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'No Country' earns critics' top honors
By Dann Gire | Daily Herald Staff

Javier Bardem won a Best Supporting Actor Award from the Chicago Film Critics for his work in "No Country for Old Men."


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Published: 12/14/2007 12:29 AM

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"No Country for Old Men," Joel and Ethan Coen's adaptation of Cormac McCarthy's novel, won big Thursday when the 2007 Chicago Film Critics Awards were announced on WGN-TV during "The Morning Show."

In a year with no clear front-runners, "No Country" earned four awards, including Best Picture, Director, Supporting Actor (Javier Bardem) and Adapted Screenplay.

The only other film to win multiple prizes was Jason Reitman's "Juno," which came away with three awards, including Best Actress for young star Ellen Page and Original Screenplay. The dramatic comedy opens today at four Chicago area theaters.

Daniel Day-Lewis won Best Actor laurels for his role as an ambitious, utterly ruthless oil baron in Paul Thomas Anderson's adaptation of Upton Sinclair's "Oil" titled "There Will Be Blood." It opens Jan. 4 in Chicago.

Cate Blanchett won a hotly contested Best Supporting Actress race for her portrayal of music icon Bob Dylan in Todd Haynes' "I'm Not There."

Actor Ben Affleck moved behind the camera this year and was awarded the Most Promising Filmmaker prize for his directorial debut, "Gone Baby Gone."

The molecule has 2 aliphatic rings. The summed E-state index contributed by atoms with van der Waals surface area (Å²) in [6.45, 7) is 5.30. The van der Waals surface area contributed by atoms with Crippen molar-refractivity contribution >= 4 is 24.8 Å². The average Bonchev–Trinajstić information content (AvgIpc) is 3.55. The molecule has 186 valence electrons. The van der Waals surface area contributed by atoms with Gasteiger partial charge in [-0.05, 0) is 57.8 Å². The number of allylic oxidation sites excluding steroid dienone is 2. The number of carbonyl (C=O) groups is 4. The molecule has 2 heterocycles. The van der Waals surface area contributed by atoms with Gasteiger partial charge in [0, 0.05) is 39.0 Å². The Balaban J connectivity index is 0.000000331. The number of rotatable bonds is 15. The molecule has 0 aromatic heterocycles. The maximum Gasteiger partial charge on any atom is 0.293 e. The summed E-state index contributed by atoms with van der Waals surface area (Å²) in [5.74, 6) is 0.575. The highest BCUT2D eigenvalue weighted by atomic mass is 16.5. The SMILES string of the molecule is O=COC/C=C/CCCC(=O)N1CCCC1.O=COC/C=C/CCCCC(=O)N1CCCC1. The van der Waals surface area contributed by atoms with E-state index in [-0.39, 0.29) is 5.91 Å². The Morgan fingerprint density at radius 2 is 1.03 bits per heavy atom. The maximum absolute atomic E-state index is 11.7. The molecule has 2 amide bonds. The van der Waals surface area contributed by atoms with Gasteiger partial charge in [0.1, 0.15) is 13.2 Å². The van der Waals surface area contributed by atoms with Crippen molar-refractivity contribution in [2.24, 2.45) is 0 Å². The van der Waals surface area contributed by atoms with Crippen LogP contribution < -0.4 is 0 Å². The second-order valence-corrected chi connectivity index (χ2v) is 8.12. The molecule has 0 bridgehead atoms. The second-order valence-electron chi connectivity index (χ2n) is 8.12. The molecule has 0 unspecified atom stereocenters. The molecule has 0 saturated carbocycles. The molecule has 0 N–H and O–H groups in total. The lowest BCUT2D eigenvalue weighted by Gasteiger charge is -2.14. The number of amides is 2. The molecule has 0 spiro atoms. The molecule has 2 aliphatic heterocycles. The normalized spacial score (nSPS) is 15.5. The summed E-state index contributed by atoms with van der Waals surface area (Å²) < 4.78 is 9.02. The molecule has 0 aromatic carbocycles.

"4 months, 3 weeks and 2 days," the harrowing drama about a young woman who helps her friend obtain an illegal abortion in 1980s-era Romania, was given the prize for Best Foreign-Language Film.

"Sicko," Michael Moore's alternately hilarious and angry dissection of the failures of the American health-care system, received the award for Best Documentary.

Here's the complete list of winners. You can also read about them on

Best Picture: "No Country for Old Men"

Foreign-Language Film: "4 months, 3 weeks and 2 days"

Director: Joel Coen and Ethan Coen for "No Country for Old Men"

Original Screenplay: Diablo Cody for "Juno"

Adapted Screenplay: Joel Coen and Ethan Coen for "No Country for Old Men"

Actor: Daniel Day-Lewis for "There Will Be Blood"

Actress: Ellen Page for "Juno"

Supporting Actor: Javier Bardem for "No Country for Old Men"

Supporting Actress: Cate Blanchett for "I'm Not There"

Original Score: Glen Hansard and Marketa Irglova for "Once"

Cinematography: Roger Deakins for "The Assassination of Jesse James by the Coward Robert Ford"

Best Documentary: "Sicko"

Best Animated Feature: "Ratatouille"

Most Promising Performer: Michael Cera for "Juno" and "Superbad"

Most Promising Filmmaker -- Ben Affleck